Feb 04, 2022
Progressives in Congress offered their full-throated support to Capitol Hill staffers as they launched a unionization effort on Friday, with several lawmakers acknowledging that low pay and poor treatment are common in many congressional offices.
"I'm proud to pay my staff a living wage and offer the most generous benefits Congress has to offer," tweeted Rep. Mondaire Jones (D-N.Y.). "But that's the exception. That's why we need to allow congressional staff to unionize."
Following numerous anonymous social media posts by Hill staffers about racial and gender discrimination at work and struggling to afford essentials in Washington, D.C.--among the most expensive cities in the U.S.--the newly-formed Congressional Workers Union publicly announced Friday that workers plan to organize individual offices of lawmakers as well as congressional committees to join the union.
The staffers are unionizing "in solidarity with our fellow workers across the United States and the world," said the group.
\u201cToday, the Congressional Workers Union announces staff efforts to unionize the offices and committees of the United States Congress. Read our full statement here.\u201d— Congressional Workers Union (@Congressional Workers Union) 1643990433
"While not all offices and committees face the same working conditions, we strongly believe that to better serve our constituents will require meaningful changes to improve retention, equity, diversity, and inclusion on Capitol Hill," organizers said. "That starts with having a voice in the workplace."
The statement was released a day after Drew Hammill, House Speaker Nancy Pelosi's (D-Calif.) deputy chief of staff, tweeted that the Democratic leader would support staffers' efforts to organize their workplace.
Rep. Andy Levin (D-Mich.), a former organizer for the Service Employees International Union (SEIU), was among the first lawmakers on Friday to offer his support after the union released its statement.
\u201cI'm a listening ear and a supportive friend for people anywhere in America \u2014 and frankly, worldwide \u2014 who want to form a union. That includes Congress.\u00a0\n\nThere\u2019s power in a union!\u201d— Andy Levin (@Andy Levin) 1643989507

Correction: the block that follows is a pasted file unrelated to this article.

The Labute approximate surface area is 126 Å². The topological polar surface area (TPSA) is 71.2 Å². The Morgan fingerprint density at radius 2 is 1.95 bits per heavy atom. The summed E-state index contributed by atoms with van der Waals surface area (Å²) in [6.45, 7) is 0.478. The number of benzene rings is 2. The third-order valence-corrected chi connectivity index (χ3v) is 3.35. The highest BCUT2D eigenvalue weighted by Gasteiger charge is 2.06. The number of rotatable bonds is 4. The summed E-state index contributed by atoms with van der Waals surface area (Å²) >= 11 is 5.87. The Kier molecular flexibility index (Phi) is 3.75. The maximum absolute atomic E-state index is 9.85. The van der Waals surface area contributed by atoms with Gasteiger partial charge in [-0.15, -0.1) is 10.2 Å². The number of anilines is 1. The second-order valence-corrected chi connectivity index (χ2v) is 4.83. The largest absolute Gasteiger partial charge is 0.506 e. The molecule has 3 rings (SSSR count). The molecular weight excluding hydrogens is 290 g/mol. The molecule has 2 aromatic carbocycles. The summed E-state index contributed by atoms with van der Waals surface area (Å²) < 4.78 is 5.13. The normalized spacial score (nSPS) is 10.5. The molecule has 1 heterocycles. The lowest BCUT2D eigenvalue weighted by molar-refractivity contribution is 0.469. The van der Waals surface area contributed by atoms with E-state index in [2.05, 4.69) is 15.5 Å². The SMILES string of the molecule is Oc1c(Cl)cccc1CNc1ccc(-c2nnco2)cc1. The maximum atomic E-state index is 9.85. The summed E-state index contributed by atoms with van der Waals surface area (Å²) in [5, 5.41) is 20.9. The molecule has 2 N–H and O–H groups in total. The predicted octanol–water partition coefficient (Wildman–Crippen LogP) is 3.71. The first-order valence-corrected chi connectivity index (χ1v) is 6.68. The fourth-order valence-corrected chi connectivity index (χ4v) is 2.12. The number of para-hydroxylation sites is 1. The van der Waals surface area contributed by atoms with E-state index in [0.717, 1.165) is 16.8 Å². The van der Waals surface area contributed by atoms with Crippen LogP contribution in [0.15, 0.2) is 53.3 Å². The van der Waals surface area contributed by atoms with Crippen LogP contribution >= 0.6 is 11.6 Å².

A report released last month by the Congressional Progressive Staff Association found that out of more than 500 staffers who responded, nearly half struggle to pay their monthly bills, 85% believe Congress is a "toxic work environment," and more than a quarter do not have at least one month's rent in savings in case of an emergency. More than 90% of the respondents said they wanted more protections at work.
On social media, staffers have posted anonymous accounts in recent years--with activity on an Instagram account called "Dear White Staffers" increasing last month--detailing abusive treatment by some lawmakers, compensation low enough for workers to qualify for SNAP benefits and housing assistance, and high turnover on Capitol Hill.
Congress, tweeted Rep. Alexandria Ocasio-Cortez (D-N.Y.), "sounds like the perfect place for a union."
\u201cOn Capitol Hill, interns are often unpaid, many staffers don\u2019t make a living wage, and lack of work protections can pave the way for unhealthy environments.\n\n@RepAndyLevin is right - sounds like a perfect place for a union. \u2b07\ufe0f\u2b07\ufe0f\u201d— Alexandria Ocasio-Cortez (@Alexandria Ocasio-Cortez) 1643932913
Ocasio-Cortez announced after taking office in 2019 that her staff members would be paid a minimum salary of $52,000 per year, far higher than the median annual salary of about $38,000 made by entry-level staff assistants in 2020.
"I am in full support of this effort to unionize the very people who help serve the residents we fight for," tweeted Tlaib. "Let's get it done."
To recognize the workers' union, the House and Senate could each pass resolutions implementing provisions in the 1995 Congressional Accountability Act.
"It's time for Congressional staff to unionize and I'll do whatever I can to help them make it happen," said Bowman.
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